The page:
Basic Rules of Table Tennis
File Photo Credit: John Yeong/SSC
By Averlynn Lim
The ease and relative affordability of table tennis has made it one of the most popular sports in the world today in participation. Not only is the game easy to learn, but it is also extremely fun and requires little financial investment or space.
All you need is a table, a net, a ball and a racket to get started. You can play anywhere, at any anytime and just a couple of hours a week hitting that little white ball around can do wonders for your fitness.
Like all sports, there are of course some rules to follow, whether you’re playing a friendly match at the HDB void deck or participating in a tournament. The International Table Tennis Federation (ITTF) is the sport’s main regulatory body and sets the rules for the game.
While there are fewer restrictions in a friendly match, the ITTF carefully regulates the equipment used during a tournament.
The table, or playing surface, should be 2.74m long and 1.525m wide, on a platform 76cm above the floor. The top of the net, along its whole length, must also be 15.25cm above the playing surface.
In a tournament, the ball used must have a diameter of 40mm and weigh exactly 2.7g. Additionally, the ball can only be made out of celluloid or similar plastics material and be either white or orange, and matt, in colour .
Finally, the racket can be of any size, shape or weight but the blade must be flat and rigid and be made out of 85% natural wood. Before the start of a match, a player must allow his/her opponent and the umpire to inspect the racket he/she is about to use.
Playing The Game
A game is started when one player (server) makes a service before the receiver makes the return.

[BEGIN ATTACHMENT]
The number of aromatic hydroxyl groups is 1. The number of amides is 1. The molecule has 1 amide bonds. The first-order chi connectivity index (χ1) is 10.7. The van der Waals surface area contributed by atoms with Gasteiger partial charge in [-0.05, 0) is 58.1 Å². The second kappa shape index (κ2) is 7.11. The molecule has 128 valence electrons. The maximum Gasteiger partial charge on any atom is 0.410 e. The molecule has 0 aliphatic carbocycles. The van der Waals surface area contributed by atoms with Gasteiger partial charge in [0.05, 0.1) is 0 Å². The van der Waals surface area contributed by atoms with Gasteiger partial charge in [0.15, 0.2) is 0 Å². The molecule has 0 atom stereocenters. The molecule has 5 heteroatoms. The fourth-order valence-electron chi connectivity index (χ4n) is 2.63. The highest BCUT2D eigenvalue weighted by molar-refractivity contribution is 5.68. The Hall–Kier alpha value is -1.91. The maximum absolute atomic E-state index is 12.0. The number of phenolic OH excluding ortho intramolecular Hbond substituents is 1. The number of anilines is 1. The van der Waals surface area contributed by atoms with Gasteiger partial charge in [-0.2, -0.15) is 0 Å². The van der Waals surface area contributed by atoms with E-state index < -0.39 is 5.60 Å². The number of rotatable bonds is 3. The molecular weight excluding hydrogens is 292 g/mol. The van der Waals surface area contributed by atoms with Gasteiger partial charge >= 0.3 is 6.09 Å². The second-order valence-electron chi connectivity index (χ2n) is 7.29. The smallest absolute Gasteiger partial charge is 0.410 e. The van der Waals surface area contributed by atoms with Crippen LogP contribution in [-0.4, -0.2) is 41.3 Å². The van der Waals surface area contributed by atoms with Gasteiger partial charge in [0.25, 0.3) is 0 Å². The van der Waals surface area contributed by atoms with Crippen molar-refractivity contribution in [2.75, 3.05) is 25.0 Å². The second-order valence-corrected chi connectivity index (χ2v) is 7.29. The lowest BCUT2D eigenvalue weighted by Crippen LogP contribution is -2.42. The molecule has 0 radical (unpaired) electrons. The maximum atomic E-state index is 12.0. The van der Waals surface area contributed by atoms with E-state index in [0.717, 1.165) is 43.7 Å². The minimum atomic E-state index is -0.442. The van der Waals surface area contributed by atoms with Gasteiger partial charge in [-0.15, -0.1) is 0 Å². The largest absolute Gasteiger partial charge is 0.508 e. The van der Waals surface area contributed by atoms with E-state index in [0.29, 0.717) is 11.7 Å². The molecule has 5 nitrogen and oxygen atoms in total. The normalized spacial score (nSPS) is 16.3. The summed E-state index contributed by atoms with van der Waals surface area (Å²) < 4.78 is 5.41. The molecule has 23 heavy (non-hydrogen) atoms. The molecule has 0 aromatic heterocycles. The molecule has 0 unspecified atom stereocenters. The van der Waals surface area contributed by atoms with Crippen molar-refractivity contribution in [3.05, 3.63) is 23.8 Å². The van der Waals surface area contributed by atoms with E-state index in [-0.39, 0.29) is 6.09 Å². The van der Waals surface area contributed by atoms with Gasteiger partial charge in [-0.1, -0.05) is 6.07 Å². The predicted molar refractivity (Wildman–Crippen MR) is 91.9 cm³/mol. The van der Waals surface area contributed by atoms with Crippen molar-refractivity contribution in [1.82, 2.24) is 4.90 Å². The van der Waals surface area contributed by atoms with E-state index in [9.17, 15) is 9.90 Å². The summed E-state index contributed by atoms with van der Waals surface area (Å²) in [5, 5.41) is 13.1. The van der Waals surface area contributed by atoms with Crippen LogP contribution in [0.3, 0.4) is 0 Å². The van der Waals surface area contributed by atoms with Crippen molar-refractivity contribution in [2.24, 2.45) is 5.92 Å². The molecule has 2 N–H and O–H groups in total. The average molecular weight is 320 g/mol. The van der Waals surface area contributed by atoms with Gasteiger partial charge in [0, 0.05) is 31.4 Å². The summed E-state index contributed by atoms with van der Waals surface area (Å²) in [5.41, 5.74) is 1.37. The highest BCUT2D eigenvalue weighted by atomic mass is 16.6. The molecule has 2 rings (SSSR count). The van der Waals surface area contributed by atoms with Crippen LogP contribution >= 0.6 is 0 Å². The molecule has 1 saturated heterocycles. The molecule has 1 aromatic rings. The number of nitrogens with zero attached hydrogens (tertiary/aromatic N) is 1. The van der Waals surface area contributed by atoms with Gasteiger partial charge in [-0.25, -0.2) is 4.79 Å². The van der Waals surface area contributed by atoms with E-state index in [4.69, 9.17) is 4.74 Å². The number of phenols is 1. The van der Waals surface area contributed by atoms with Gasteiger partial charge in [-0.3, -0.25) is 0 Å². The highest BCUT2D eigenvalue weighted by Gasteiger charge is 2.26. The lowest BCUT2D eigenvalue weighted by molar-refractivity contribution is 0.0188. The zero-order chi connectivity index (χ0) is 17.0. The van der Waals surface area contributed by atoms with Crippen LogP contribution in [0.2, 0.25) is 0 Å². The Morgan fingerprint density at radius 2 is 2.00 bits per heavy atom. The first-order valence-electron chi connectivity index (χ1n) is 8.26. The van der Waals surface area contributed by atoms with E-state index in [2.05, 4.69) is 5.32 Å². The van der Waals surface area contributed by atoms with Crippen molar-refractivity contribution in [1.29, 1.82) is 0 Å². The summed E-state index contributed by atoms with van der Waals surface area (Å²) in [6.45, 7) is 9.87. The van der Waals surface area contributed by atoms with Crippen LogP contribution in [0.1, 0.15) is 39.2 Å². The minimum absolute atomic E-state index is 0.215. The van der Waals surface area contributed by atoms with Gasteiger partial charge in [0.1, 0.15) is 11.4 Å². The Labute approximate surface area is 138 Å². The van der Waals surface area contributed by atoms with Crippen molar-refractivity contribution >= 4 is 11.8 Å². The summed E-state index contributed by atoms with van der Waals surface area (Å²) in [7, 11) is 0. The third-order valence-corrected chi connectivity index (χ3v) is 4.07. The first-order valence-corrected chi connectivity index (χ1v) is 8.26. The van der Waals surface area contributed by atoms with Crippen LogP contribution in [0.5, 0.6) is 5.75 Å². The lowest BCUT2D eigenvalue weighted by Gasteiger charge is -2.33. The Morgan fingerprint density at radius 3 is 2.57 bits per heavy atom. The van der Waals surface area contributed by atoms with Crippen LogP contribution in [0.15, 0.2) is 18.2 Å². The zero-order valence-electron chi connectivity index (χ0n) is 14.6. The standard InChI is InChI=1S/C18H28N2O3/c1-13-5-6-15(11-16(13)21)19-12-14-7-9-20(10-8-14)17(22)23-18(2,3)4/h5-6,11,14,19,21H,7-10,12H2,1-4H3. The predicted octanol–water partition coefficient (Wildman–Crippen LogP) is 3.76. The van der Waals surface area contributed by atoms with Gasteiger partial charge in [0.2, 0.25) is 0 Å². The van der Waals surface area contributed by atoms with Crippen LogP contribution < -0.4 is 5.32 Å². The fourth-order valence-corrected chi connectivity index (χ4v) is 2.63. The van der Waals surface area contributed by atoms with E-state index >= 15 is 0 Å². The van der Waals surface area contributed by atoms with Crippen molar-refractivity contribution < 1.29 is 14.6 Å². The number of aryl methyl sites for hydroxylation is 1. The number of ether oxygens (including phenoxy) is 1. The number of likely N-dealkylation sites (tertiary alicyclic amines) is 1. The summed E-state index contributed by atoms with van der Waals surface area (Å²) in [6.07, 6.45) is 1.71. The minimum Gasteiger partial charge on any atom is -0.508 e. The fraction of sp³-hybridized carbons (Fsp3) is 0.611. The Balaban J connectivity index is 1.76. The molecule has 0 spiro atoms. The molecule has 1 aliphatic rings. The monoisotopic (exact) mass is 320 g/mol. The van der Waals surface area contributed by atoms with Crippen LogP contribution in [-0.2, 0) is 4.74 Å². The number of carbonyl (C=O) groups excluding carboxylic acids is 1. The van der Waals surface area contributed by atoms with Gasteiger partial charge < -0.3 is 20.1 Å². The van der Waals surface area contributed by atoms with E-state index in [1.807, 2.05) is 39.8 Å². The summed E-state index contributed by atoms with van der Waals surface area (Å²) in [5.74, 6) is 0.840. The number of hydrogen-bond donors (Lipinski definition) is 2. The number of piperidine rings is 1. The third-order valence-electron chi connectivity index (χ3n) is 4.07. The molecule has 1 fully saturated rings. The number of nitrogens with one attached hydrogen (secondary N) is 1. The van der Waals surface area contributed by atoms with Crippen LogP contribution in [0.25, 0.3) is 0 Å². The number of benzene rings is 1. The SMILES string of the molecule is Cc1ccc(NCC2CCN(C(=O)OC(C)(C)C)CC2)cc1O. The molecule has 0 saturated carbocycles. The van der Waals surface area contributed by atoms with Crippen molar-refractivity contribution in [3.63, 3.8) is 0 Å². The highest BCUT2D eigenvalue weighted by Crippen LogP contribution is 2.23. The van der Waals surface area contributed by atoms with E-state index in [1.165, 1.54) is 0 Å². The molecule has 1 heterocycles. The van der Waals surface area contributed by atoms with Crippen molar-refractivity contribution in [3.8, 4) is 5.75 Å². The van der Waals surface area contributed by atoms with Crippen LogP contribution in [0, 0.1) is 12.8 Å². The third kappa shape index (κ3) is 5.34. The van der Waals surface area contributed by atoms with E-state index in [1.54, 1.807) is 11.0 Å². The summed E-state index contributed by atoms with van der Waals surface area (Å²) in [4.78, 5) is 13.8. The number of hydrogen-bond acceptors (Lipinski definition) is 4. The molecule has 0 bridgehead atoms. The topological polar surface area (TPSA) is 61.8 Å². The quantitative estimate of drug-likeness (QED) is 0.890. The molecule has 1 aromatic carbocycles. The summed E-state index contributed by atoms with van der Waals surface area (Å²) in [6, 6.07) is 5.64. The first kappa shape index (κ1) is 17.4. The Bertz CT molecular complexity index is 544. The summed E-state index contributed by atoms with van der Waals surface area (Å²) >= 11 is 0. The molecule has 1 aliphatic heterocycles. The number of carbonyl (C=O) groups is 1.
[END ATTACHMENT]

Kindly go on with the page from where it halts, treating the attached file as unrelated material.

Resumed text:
The Server should:
- start with the ball resting freely on an open palm.
- project the ball near vertically upwards, without imparting spin, so that it rises at least 16cm.
- strike the ball so that it touches first his/her court and then, after passing over the net assembly, touches directly the receiver's court. In doubles, the ball must touch successively the right half court of server and receiver.
Once the ball has been served, both players are to make returns until a point is scored. In doubles, each player on the same team must take turns to make the return.
After 2 points have been scored, the receiving player/pair shall become the serving player/pair and so on until the end of the game.
A set is when one of the players or pairs first score 11 points. In the event that both players/pairs score 10 points, a set is be won by the first player/pair to gain a 2-point lead. A full match is won when a player or pair wins the best of any odd number of sets (3,5,7).
A point is scored when:
1. an opponent fails to make a correct service,
2. an opponent fails to make a return,
3. the ball touches any part of an opponent’s body,
4. an opponent strikes the ball twice in succession,
5. if an opponent, or anything an opponent wears, touches the playing surface or net during play,
6. if a doubles opponent strikes the ball out of the sequence established by the first server and first receiver.
These are of course only the basic rules of the sport. For the full set of rules and regulations, visit the ITTF’s Handbook.
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